Ripple Protocol Research Summary


  • Researchers assessed the Ripple source code to determine the safety of the consensus protocols

  • They determined that Ripple protocol is not Byzantine Fault Tolerant or Crash Fault Tolerant

  • While no Byzantine nodes have been observed by the researchers, they suggest that platform users of the platform operate with caution given the current known vulnerabilities.



  • Ripple (XRP) was launched in 2012. They opted for a lower-latency algorithm to increase transaction speed at the expense of Byzantine Fault Tolerance.
  • Audit released November 30, 2020

Research Question

  • Can the researchers analyze the general security of the XRP Consensus mechanism?
  • Can the researchers assess safety concerns in real-world settings without testing Ripple’s initial statements about the protocol?


  • The audit analyzes XRP source code. Additionally, the audit analyzes the network to determine whether nodes can be compromised and what types of violations may occur within this framework.


  • Code Audit


  • The audit begins by addressing the framework in which the Ripple protocol was deployed. In opting not to achieve Byzantine fault-tolerant consensus, Ripple protocol chose to employ a Unique Node List (UNL) structure to establish the trusted validators.

Fig 1.

  • Figure 1 gives an example of two UNLs where the white nodes (1,2,3) trust UNL1, and the black nodes (4,5,6) trust UNL2. Nodes 3 and 4 have more influence than the other nodes as they are trusted by both UNL 1 & 2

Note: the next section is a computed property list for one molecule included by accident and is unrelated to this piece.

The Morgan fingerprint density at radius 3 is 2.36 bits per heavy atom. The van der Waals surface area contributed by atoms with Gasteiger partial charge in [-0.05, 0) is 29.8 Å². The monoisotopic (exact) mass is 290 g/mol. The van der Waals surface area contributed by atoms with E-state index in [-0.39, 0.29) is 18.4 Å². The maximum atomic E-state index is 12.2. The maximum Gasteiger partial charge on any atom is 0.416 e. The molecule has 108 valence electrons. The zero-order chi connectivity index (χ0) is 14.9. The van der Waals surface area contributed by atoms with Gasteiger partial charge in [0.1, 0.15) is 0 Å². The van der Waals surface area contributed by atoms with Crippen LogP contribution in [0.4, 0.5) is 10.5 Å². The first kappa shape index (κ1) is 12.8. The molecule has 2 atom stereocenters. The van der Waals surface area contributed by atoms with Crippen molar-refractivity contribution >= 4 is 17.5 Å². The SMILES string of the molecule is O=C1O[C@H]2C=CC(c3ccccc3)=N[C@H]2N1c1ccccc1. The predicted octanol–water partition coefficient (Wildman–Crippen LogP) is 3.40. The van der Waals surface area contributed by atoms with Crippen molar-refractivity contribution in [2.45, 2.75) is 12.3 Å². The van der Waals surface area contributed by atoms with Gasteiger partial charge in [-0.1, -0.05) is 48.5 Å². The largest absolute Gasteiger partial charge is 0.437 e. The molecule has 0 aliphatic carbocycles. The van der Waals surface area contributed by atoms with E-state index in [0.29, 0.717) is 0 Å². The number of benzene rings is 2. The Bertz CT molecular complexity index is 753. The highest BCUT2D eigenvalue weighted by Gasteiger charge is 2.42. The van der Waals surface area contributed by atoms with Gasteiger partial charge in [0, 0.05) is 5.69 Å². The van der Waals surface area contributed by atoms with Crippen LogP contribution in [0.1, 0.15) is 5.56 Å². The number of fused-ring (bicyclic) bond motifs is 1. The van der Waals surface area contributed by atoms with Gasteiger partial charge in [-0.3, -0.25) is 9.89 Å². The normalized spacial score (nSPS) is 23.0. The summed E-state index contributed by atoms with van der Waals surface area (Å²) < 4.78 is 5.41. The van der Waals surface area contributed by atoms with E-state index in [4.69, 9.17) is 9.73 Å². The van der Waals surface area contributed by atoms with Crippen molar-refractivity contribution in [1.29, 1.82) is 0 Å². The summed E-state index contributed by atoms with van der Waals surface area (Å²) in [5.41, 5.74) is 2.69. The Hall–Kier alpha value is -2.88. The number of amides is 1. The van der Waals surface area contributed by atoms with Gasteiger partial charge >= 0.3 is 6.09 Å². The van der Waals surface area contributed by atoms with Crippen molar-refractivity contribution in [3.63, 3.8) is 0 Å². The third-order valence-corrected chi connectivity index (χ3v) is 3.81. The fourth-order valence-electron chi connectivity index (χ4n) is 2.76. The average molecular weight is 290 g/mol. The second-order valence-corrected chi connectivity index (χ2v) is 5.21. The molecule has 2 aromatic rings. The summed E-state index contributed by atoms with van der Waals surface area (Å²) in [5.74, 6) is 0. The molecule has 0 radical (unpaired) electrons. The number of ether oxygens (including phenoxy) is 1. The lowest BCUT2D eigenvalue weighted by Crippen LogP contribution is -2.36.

• It was initially theorized that the UNL structure would need an 80% quorum between nodes before consensus was declared. However, there has not been enough research on Ripple to validate this theory.
  • One paper found that the theorized 20% threshold for overlapped UNL nodes would not be sufficient to establish consensus, and at least a 40% threshold was suggested for overlap nodes.
  • Another paper found that the 80% threshold for consensus would likely be too low for the UNL structure and that it may need to be above 90% to achieve liveness and safety.
  • The consensus in the protocol is determined by each node executing the sequences in which transactions are received globally as if that sequence is the proper order in time, in a manner that has been called atomic broadcast.
  • Atomic broadcast is highly synchronous and relies on a common notion of time across nodes.
  • Each round of transactions is unified into a ledger, structured into rounds that have an “open” phase as the start of the round, establish as the phase of the round in which a proposal is processed, and “accepted” phase the close of a round.


  • The researchers established an unsafe scenario in which a Byzantine node could be validated as “correct” when two nodes execute different transactions. The following figure shows node 4r as the Byzantine node, which shares connections to Unique Node List 1 and 2. This configuration creates a conflict in that two conflicting transactions executed at roughly the same time would both be accepted due to the protocol accepting a UNL transaction if enough nodes pass the threshold. L and L­1 are presented as simultaneous transactions that would both be accepted by the Byzantine node (4), even under circumstances where the transactions are conflicting which violates consensus.
  • They expand the previous scenario to represent an arbitrary number of nodes that reach an equivalent number of validators on each perspective UNL. Suppose a Byzantine node (f) is sent two transactions simultaneously by UNLtx or by UNLtx1. In that case, node f will behave as if both UNL transactions are valid, as they both will show to have over 80% agreement on their respective UNL which could potentially violate consensus.